# Interdisciplinary Applied Mathematics

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For applications, it was argued in (Stroock et al., 2002), that the mixing of a stream of proteins in an aqueous buffer (D = 10~10 m2/s) with U = 1 cm/s and h = 100 /am would require a channel of length L = 100 cm for regular advection compared to L =1 cm for chaotic advection achieved using a V-grooved microchannel. This improvement simply reflects the difference in the linear versus logarithmic dependence on the Peclet number for regular and chaotic advection, respectively.

The first active micromixer designed to exploit the good mixing of chaotic advection was    presented    in    (Evans    et    al.,    1997).    It    attempted to    establish

chaotic advection using a sink/source system, the so-called blinking vortex, first presented in (Aref, 1984). Unmixed fluid is drawn into a mixing chamber, and subsequently two sink/source systems are alternately pulsed. Here we present a somewhat different concept and design, which was also developed by the same research group at UC Berkeley. It is a pulsatile micromixer based on a bubble micropump developed in (Deshmukh et al., 2000). The use of pulsatile flow creates a greatly lengthened interface that leads to faster mixing. A schematic of the bubble micromixer is shown in Figure 9.5. Two pulsatile pumps are operated out of phase to mix two streams of fluid in a mixing channel. Fluid 1 is pushed into the mixing channel while fluid 2 is drawn from the inlet for half of the cycle, and the process is reversed    for    the other half    of    the    cycle.    The    pumps    consist    of    a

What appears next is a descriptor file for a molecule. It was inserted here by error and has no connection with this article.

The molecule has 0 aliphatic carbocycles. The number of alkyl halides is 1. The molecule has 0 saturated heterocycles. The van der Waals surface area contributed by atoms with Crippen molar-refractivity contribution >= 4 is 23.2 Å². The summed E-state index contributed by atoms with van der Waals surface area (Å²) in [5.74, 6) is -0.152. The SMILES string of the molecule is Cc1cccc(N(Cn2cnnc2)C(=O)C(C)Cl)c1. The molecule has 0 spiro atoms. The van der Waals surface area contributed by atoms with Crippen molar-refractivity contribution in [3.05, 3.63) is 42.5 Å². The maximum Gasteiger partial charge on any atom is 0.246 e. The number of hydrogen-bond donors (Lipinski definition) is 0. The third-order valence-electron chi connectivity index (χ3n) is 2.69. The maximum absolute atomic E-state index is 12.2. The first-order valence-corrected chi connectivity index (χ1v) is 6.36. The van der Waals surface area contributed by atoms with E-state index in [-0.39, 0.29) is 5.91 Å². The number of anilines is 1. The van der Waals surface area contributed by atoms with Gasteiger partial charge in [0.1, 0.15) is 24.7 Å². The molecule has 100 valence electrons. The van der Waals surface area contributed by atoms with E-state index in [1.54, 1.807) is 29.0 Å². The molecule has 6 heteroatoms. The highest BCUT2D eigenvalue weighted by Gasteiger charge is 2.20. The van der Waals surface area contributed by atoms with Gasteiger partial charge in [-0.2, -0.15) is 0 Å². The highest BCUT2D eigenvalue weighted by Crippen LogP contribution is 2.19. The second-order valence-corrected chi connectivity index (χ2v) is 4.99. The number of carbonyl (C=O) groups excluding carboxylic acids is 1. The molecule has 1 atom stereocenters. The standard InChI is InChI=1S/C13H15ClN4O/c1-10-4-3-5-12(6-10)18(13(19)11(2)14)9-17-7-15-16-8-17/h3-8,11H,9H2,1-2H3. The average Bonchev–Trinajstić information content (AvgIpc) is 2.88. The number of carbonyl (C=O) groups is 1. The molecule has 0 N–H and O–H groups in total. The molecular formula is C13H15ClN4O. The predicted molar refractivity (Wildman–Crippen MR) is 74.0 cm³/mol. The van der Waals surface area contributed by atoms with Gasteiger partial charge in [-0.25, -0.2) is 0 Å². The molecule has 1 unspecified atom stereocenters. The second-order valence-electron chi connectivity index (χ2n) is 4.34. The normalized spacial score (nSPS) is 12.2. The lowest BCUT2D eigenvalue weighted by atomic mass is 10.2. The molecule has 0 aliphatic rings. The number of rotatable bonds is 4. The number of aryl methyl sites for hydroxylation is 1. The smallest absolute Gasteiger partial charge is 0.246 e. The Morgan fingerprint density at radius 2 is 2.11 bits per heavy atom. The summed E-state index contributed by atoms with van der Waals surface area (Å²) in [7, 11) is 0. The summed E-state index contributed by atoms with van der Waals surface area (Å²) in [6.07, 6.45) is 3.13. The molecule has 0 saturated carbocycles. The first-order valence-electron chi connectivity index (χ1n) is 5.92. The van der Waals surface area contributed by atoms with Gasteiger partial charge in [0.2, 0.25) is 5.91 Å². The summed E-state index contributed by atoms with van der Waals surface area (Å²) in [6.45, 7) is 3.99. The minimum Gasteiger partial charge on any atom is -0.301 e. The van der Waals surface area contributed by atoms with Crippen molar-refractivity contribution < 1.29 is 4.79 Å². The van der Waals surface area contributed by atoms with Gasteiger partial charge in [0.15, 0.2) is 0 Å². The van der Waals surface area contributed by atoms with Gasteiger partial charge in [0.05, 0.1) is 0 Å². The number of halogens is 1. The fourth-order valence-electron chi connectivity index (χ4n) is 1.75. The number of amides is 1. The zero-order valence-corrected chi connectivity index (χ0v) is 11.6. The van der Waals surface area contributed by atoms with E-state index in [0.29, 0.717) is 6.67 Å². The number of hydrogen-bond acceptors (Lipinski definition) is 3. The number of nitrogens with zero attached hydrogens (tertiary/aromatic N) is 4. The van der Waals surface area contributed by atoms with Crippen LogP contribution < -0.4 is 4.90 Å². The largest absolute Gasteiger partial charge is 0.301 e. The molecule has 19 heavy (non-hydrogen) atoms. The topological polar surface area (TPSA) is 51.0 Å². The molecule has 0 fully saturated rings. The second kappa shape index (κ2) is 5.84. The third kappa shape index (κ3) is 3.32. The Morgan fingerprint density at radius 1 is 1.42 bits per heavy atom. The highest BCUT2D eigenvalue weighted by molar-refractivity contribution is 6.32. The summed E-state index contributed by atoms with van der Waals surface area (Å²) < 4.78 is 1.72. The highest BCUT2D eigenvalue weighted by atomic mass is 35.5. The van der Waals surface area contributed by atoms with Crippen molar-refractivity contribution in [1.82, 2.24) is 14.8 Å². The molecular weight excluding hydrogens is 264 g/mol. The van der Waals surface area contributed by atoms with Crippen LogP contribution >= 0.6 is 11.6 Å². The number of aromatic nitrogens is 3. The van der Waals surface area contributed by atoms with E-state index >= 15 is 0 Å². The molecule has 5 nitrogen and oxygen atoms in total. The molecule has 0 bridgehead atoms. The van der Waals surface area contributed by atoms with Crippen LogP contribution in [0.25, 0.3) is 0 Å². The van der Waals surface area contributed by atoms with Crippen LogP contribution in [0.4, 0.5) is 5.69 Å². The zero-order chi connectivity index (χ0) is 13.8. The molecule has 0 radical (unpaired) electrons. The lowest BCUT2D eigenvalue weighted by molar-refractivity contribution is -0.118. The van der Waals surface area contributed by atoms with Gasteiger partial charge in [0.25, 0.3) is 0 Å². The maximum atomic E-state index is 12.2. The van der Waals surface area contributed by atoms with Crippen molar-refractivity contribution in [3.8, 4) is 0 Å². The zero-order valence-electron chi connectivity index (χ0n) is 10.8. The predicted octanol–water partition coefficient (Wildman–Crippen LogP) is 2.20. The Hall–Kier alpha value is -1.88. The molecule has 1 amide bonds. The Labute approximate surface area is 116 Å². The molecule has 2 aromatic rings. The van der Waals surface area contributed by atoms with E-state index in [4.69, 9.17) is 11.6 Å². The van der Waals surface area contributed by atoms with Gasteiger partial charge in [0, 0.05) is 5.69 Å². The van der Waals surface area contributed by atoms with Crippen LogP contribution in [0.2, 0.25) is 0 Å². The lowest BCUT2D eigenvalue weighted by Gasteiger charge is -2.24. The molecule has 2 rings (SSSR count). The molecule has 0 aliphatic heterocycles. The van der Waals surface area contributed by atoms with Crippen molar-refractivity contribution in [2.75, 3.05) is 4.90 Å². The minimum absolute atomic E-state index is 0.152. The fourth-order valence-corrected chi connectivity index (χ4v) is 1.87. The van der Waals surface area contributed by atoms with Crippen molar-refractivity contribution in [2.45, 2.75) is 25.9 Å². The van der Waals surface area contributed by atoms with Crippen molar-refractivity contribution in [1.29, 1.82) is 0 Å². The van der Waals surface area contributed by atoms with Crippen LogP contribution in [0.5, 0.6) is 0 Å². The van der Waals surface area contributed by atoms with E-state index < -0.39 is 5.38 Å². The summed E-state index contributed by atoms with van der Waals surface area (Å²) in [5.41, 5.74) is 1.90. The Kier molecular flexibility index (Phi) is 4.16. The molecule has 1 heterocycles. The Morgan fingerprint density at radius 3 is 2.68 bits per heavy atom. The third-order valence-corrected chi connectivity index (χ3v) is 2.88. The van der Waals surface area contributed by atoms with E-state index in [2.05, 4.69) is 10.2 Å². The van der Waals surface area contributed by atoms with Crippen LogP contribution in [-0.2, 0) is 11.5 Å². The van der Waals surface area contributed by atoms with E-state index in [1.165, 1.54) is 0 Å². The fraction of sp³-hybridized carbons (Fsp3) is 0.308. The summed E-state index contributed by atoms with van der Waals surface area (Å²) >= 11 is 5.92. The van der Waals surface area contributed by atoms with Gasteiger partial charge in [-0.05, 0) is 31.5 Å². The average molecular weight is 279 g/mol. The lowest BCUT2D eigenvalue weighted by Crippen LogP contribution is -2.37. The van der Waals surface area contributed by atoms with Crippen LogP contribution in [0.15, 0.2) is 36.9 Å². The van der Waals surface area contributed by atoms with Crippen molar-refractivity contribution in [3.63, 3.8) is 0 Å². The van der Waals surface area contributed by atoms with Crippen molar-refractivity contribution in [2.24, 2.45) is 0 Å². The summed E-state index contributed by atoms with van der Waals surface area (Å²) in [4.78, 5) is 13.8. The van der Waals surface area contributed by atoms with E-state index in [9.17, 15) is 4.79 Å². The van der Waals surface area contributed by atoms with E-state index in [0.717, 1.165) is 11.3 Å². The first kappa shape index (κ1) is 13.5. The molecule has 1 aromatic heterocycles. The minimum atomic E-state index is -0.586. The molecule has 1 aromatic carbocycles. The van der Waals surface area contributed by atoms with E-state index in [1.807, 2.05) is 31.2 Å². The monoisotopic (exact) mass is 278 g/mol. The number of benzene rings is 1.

bubble chamber and two check valves. When a bubble is created, it acts as a piston and drives the fluid out. The check valves control the direction of the fluid. When the bubble collapses, fluid is drawn in only from the

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